KABBALSTIC THOUGHTS ON LIBERATION–Passover 2010

Passover brings with it a rich source of metaphysical speculation.  It occurs in early spring and coincides with the return to visible life of what might appear to be a hibernating biosphere.

This winter was particularly punishing for many and therefore Spring seems to be the true beginning of the year.

The clear and unambiguous meaning of Passover concerns liberation from slavery.  It is the repetition of this message which permeates the Haggadah and Seder.

It is about Resistance and persistence.  It is about war and violence. It is about despair and joy.   It is about life and death.

And it is about the slavery of our minds.  The Israelites who followed Moses into the desert did so with strange reluctance.  They "knew" what their lives were like as slaves and as despicable as they were, they were familiar.

Kabbalists offered prayers and gratitude to God but recognized that their personal liberation and spiritual growth depended on their choices alone.  It is the way of the universe that free will is the operative force.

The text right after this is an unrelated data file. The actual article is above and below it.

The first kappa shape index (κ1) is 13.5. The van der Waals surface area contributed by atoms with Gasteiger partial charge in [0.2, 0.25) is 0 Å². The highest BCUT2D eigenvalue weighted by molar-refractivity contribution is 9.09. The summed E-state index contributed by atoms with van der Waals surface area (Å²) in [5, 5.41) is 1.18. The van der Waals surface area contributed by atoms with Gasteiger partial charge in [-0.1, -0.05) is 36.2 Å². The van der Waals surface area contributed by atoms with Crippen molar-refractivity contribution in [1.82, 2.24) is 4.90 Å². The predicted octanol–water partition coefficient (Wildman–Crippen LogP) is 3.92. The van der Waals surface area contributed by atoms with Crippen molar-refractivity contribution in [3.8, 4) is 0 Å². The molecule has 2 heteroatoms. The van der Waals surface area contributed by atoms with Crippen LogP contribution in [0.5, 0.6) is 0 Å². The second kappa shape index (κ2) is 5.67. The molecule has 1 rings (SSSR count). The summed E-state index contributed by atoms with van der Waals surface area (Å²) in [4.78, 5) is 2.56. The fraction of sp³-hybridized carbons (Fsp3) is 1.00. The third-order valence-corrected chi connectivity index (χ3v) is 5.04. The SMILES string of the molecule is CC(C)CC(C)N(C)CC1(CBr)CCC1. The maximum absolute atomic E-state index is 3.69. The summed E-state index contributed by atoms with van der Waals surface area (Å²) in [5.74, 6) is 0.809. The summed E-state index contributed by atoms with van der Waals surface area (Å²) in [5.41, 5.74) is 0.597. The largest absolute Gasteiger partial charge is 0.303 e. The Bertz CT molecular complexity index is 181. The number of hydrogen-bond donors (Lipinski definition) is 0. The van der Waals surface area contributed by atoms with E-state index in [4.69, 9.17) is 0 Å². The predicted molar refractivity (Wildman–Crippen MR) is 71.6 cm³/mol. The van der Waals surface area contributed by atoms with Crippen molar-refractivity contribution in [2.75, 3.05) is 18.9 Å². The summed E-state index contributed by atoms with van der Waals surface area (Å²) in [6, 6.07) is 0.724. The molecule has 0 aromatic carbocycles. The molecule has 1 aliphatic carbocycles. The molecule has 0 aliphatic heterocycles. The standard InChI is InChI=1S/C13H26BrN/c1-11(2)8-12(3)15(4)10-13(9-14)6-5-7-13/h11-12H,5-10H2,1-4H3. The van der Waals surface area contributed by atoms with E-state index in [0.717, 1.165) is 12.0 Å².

Liberation means taking risks.  Embracing liberation means that results may be uncertain, unclear.  Liberation may end tragically.  Liberation takes courage.

The celebration of the Golden Calf at the base of Mount Sinai was more an act of fear than defiance.

It is said that the wanderings for 40 years in the desert allowed a new generation to be born who were never slaves.  Despite physical liberation, their parents were mentally and emotionally still slaves to their past.

This season offers a unique opportunity–to begin again.  To question everything. To question the beliefs that cause us suffering, to liberate ourselves from ideas and relationships that hurt us.

Spring offers an opportunity to shake off the weight and cold of our fears, our restraints, our self-imposed limitations, our failure to reach our highest potential.

We read  in the Haggadah that each year we are to feel as if we personally were liberated from slavery.  That is both a responsibility and an opportunity.

Let us use it wisely.  

Shalom

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